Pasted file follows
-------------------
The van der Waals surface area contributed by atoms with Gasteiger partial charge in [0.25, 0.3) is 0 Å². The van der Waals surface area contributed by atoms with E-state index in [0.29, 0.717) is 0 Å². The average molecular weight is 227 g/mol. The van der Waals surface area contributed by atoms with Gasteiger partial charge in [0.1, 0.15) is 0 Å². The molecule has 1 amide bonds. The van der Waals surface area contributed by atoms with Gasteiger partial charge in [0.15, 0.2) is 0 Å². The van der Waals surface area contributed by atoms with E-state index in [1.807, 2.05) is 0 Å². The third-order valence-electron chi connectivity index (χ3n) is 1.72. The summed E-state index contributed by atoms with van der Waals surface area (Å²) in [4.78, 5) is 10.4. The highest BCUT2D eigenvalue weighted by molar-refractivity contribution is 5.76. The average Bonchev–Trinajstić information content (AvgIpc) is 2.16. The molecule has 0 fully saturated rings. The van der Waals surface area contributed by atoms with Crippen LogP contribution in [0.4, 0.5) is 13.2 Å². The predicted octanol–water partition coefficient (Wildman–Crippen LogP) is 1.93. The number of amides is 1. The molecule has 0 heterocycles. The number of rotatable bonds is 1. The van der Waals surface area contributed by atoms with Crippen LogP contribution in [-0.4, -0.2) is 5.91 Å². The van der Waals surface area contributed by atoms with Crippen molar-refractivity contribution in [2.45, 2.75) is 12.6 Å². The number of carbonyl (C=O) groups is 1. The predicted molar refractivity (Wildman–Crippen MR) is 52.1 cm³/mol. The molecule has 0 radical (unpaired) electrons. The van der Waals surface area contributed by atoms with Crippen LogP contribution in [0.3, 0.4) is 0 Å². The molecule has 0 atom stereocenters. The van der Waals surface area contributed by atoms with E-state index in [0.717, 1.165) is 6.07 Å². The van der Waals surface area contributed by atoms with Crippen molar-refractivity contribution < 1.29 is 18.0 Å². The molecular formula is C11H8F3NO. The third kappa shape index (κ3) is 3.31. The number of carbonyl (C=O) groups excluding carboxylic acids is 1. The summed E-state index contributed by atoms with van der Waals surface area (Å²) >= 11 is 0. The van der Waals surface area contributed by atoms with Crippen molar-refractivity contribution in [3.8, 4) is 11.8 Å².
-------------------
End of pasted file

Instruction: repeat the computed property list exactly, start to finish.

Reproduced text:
The van der Waals surface area contributed by atoms with Gasteiger partial charge in [0.25, 0.3) is 0 Å². The van der Waals surface area contributed by atoms with E-state index in [0.29, 0.717) is 0 Å². The average molecular weight is 227 g/mol. The van der Waals surface area contributed by atoms with Gasteiger partial charge in [0.1, 0.15) is 0 Å². The molecule has 1 amide bonds. The van der Waals surface area contributed by atoms with Gasteiger partial charge in [0.15, 0.2) is 0 Å². The van der Waals surface area contributed by atoms with E-state index in [1.807, 2.05) is 0 Å². The third-order valence-electron chi connectivity index (χ3n) is 1.72. The summed E-state index contributed by atoms with van der Waals surface area (Å²) in [4.78, 5) is 10.4. The highest BCUT2D eigenvalue weighted by molar-refractivity contribution is 5.76. The average Bonchev–Trinajstić information content (AvgIpc) is 2.16. The molecule has 0 fully saturated rings. The van der Waals surface area contributed by atoms with Crippen LogP contribution in [0.4, 0.5) is 13.2 Å². The predicted octanol–water partition coefficient (Wildman–Crippen LogP) is 1.93. The number of amides is 1. The molecule has 0 heterocycles. The number of rotatable bonds is 1. The van der Waals surface area contributed by atoms with Crippen LogP contribution in [-0.4, -0.2) is 5.91 Å². The van der Waals surface area contributed by atoms with Crippen molar-refractivity contribution in [2.45, 2.75) is 12.6 Å². The number of carbonyl (C=O) groups is 1. The predicted molar refractivity (Wildman–Crippen MR) is 52.1 cm³/mol. The molecule has 0 radical (unpaired) electrons. The van der Waals surface area contributed by atoms with Crippen LogP contribution in [0.3, 0.4) is 0 Å². The molecule has 0 atom stereocenters. The van der Waals surface area contributed by atoms with E-state index in [0.717, 1.165) is 6.07 Å². The van der Waals surface area contributed by atoms with Crippen molar-refractivity contribution < 1.29 is 18.0 Å². The molecular formula is C11H8F3NO. The third kappa shape index (κ3) is 3.31. The number of carbonyl (C=O) groups excluding carboxylic acids is 1. The summed E-state index contributed by atoms with van der Waals surface area (Å²) >= 11 is 0. The van der Waals surface area contributed by atoms with Crippen molar-refractivity contribution in [3.8, 4) is 11.8 Å².